The market is full of highs and lows, and savvy investors know when to jump on a good deal. Could these three companies with 52-week lows be a good bet?
Vancouver-based Silvercorp Metals (TSX: SVM)(NYSE: SVM) hit a new 52-week low of $1.95 on May 23, 2014. This new low came a day after the company posted its Q4 results, which revealed a decreased output of 191,122 tonnes of ore and net income results in the red. Revenue for the quarter was $16 million, down from $33 million, while year-end revenue came in at $108 million, down sharply from $181 million in 2013. Production of silver fell 38%, lead 47%, and zinc 54%.
The income for Silvercorp looks just as dismal, with a Q4 loss of $4.6 million compared to a net profit of $8.3 million in Q4 2013. The year-end results were quite shocking, with a net loss of $48 million compared to the net profit of $42 million in 2013. Part of this loss is due a 31% decrease in the price of silver during the quarter.
Digital security company Absolute Software (TSX: ABT) hit a new 52-week low of $5.85 on May 22, 2014. The stock has been slipping since its Q3 report came out two weeks ago. Revenue managed to climb by 15% to $24.1 million, from $20.9 million last year. Net income totaled $1.4 million, which, while not much, is better than the $500,000 loss in Q3 2013. Absolute may be in a position for some growth as it has just released its newest software, which enables full “bring your own device” capabilities for Mac, Windows, and Cisco Identity Service Engine. This will allow employees to connect their own devices to their business’ digital infrastructure.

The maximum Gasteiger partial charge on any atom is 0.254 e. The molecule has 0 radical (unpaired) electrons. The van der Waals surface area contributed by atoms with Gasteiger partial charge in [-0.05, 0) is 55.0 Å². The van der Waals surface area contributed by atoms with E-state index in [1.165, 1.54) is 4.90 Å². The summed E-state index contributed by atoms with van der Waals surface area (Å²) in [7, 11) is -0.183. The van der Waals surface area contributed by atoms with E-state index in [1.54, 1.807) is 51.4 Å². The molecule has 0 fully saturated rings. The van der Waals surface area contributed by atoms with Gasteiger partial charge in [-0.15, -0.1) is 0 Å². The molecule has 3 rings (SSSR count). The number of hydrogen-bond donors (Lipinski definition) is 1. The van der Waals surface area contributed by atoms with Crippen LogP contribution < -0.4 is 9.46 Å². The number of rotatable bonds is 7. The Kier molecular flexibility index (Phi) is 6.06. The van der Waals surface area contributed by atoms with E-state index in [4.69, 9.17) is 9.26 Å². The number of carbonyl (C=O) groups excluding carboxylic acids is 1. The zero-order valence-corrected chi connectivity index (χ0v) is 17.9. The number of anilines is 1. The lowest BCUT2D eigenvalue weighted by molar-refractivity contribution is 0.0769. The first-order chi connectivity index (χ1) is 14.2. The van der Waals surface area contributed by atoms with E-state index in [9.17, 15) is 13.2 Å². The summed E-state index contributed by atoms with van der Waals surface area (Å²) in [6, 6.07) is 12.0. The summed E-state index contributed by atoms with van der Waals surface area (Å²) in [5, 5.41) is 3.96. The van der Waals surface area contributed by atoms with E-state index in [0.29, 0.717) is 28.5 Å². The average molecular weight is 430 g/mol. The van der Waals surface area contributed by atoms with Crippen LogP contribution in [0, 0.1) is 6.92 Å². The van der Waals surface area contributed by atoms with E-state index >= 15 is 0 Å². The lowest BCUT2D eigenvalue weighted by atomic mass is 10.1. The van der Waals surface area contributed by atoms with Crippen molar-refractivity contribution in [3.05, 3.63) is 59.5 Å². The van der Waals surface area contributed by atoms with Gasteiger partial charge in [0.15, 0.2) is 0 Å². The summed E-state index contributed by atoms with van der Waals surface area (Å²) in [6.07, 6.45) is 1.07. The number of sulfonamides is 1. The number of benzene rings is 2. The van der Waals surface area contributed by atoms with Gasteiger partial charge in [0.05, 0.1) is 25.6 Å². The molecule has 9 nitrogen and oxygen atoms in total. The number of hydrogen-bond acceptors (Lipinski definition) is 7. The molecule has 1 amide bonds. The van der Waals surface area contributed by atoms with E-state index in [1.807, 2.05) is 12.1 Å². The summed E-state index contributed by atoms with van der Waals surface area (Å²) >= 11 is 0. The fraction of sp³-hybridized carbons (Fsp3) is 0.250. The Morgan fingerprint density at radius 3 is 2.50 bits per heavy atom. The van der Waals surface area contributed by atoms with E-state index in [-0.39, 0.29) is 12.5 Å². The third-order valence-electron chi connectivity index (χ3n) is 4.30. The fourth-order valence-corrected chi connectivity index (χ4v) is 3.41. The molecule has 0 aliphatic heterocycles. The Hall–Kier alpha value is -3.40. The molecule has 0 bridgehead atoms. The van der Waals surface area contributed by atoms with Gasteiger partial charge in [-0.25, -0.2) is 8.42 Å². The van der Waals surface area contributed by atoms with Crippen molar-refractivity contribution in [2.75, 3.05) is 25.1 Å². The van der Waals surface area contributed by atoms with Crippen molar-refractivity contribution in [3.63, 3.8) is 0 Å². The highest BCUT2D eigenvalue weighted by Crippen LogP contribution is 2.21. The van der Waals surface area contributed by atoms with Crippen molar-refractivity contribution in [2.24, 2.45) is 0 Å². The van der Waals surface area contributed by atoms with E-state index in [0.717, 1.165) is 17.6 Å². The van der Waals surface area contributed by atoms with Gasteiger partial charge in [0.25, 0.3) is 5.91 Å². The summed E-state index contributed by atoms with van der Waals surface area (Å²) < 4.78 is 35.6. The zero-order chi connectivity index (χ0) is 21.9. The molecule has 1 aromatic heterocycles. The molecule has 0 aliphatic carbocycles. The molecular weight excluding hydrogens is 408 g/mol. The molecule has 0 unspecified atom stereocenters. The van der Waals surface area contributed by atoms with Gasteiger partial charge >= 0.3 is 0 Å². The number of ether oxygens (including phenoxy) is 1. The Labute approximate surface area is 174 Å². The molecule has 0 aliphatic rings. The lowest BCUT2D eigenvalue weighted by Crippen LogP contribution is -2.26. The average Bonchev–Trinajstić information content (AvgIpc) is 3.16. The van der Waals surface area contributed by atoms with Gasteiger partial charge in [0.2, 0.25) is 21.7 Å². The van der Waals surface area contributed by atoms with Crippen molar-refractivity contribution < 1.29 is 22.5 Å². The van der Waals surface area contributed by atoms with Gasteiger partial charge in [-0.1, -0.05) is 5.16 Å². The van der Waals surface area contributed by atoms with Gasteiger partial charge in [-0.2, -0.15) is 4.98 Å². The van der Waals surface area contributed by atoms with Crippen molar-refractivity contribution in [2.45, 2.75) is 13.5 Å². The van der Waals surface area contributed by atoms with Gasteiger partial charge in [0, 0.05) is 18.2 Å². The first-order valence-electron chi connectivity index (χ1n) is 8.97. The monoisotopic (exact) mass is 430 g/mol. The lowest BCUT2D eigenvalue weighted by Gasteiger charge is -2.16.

Potash project developer Karnalyte Resources (TSX: KRN) fell to a new 52-week low of $1.05 on May 23, 2014. The company had two instances of bad news break a couple of weeks ago. First, on May 14, 2014, the company abruptly replaced its CEO; the next day it released its Q1 results, which reported a net loss of $1.2 million. This Q1 loss was a slight improvement over the $1.6 million loss the company saw in Q1 2013. Net working capital also took a slip to $45.9 million from $59.5 million, and cash on hand also dropped by $16 million from this point last year.
The stock fell off a cliff back on July 28, 2013, and has been riding out a steadily lowered price floor ever since. When you compare the 52-week high of $7.46 that the stock saw last May to its most recent price target of $1.10, this shows a company in need of some changes.
For these companies, a week like this could turn into an opportunity for investors if they can ride out the turbulence of the markets.
This article represents the opinion of the writer, who may disagree with the “official” recommendation position of a Motley Fool premium service or advisor. We’re Motley! Questioning an investing thesis — even one of our own — helps us all think critically about investing and make decisions that help us become smarter, happier, and richer, so we sometimes publish articles that may not be in line with recommendations, rankings or other content.
Fool contributor Cameron Conway does not own any shares in the companies mentioned.